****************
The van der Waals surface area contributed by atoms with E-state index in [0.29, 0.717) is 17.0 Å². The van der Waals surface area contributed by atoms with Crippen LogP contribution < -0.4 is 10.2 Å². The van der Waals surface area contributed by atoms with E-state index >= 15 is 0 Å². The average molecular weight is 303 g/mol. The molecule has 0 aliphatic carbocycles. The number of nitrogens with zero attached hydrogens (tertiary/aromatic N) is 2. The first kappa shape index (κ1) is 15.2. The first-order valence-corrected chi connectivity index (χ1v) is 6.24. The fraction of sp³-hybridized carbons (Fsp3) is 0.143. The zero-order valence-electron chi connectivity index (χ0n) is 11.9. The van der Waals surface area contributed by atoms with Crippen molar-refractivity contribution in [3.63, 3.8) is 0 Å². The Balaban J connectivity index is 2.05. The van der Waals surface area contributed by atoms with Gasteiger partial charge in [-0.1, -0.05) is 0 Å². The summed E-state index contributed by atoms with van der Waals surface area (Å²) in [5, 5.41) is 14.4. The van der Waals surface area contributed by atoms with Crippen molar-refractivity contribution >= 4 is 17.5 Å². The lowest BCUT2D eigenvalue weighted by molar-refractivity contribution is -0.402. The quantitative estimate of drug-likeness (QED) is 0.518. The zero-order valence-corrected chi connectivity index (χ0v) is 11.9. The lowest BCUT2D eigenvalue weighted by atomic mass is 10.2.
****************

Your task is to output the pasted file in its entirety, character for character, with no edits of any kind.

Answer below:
The van der Waals surface area contributed by atoms with E-state index in [0.29, 0.717) is 17.0 Å². The van der Waals surface area contributed by atoms with Crippen LogP contribution < -0.4 is 10.2 Å². The van der Waals surface area contributed by atoms with E-state index >= 15 is 0 Å². The average molecular weight is 303 g/mol. The molecule has 0 aliphatic carbocycles. The number of nitrogens with zero attached hydrogens (tertiary/aromatic N) is 2. The first kappa shape index (κ1) is 15.2. The first-order valence-corrected chi connectivity index (χ1v) is 6.24. The fraction of sp³-hybridized carbons (Fsp3) is 0.143. The zero-order valence-electron chi connectivity index (χ0n) is 11.9. The van der Waals surface area contributed by atoms with Crippen molar-refractivity contribution in [3.63, 3.8) is 0 Å². The Balaban J connectivity index is 2.05. The van der Waals surface area contributed by atoms with Gasteiger partial charge in [-0.1, -0.05) is 0 Å². The summed E-state index contributed by atoms with van der Waals surface area (Å²) in [5, 5.41) is 14.4. The van der Waals surface area contributed by atoms with Crippen molar-refractivity contribution >= 4 is 17.5 Å². The lowest BCUT2D eigenvalue weighted by molar-refractivity contribution is -0.402. The quantitative estimate of drug-likeness (QED) is 0.518. The zero-order valence-corrected chi connectivity index (χ0v) is 11.9. The lowest BCUT2D eigenvalue weighted by atomic mass is 10.2.